Amid growing Covid-19 cases in the US, Homeland Security has drafted a list of critical services, including blockchain, to combat the outbreak. Responding to guidelines issued by President Donald Trump, the Cybersecurity and Infrastructure Security Agency (CISA) had added this technology to the list of critical infrastructure services needed to tackle the spread of this disease.
This indicates that blockchain managers may have to maintain their normal or ‘appropriately modified’ work schedule during this time. With this, they join others who work in critical infrastructure industries such as pharmaceuticals and food supply chain.
“[This is to] ensure continuity of functions critical to public health safety, as well as economic and national security,” CISA said in the statement.
However, it is important to note that this purely s advisory in nature, and should not be seen as a ‘federal directive”. Instead, it simply aims to help governments identify essential workforce in order to maintain services in the country.
‘All decisions should appropriately balance public safety while ensuring the continued delivery of critical infrastructure services and functions,’ notes the official circular.
This comes at a time when top tech firms based out of the US, including Google, Amazon and Twitter, are strictly enforcing remote work for their employees.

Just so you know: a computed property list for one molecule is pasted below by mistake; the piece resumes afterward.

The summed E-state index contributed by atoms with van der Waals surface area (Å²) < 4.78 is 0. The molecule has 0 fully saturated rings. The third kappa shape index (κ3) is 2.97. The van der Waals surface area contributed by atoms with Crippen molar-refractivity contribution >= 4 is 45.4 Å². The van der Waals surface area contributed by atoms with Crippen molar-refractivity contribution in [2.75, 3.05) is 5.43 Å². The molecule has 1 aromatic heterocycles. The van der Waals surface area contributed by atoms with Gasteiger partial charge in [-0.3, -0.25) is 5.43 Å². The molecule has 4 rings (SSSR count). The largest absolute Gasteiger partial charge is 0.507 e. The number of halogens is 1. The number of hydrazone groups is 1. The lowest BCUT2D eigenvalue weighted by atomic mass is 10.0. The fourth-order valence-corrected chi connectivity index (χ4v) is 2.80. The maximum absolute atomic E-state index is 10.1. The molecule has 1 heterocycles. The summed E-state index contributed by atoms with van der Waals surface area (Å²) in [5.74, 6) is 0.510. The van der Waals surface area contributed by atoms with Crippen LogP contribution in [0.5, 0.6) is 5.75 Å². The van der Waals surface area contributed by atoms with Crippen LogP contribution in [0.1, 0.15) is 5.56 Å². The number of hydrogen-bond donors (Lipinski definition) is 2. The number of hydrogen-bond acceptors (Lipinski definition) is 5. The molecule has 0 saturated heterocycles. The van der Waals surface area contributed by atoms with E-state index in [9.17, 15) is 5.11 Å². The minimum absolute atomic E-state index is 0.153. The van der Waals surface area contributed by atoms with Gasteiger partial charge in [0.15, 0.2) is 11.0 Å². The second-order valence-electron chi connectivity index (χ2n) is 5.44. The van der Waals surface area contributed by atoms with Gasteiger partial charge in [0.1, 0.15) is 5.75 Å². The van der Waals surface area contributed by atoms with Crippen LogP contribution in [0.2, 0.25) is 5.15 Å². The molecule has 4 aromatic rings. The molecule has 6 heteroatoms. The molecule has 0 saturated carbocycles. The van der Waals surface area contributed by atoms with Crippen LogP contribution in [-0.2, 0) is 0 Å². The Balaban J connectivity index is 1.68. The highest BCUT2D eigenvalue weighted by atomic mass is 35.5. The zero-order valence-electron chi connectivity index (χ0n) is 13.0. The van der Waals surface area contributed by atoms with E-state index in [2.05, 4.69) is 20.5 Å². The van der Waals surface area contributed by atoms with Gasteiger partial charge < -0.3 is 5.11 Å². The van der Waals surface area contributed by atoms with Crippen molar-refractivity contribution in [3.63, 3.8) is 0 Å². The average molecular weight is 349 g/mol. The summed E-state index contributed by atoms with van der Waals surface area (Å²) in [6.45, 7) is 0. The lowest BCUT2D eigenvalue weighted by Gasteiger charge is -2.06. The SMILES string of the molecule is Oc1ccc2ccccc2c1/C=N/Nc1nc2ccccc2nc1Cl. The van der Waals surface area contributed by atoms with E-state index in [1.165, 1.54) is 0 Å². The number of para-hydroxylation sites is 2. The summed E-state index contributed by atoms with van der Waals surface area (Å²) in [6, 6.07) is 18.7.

Home » US Homeland Security Lists Blockchain As Critical Tool To Combat Covid-19
Blockchain As Critical Technology
Since Blockchain can accurately monitor and trace the movement of goods in a supply chain, it can essentially be leveraged to control the spread of Covid-19.
Healthcare blockchains – as they exist today – are being developed to manage and verify patient data. This application in current circumstances can help onboard medical practitioners as they combat the spread of the virus.
Another use case is in pharmaceutical supply chains. These can leverage blockchain to ensure compliance with the Drug Supply Chain Security Act (DSCSA).
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Anu is a writer who stews in existential angst and actively seeks what’s broken. Lover of avant-garde films and BoJack Horseman fan theories, she has previously worked for Economic Times. Contact: firstname.lastname@example.org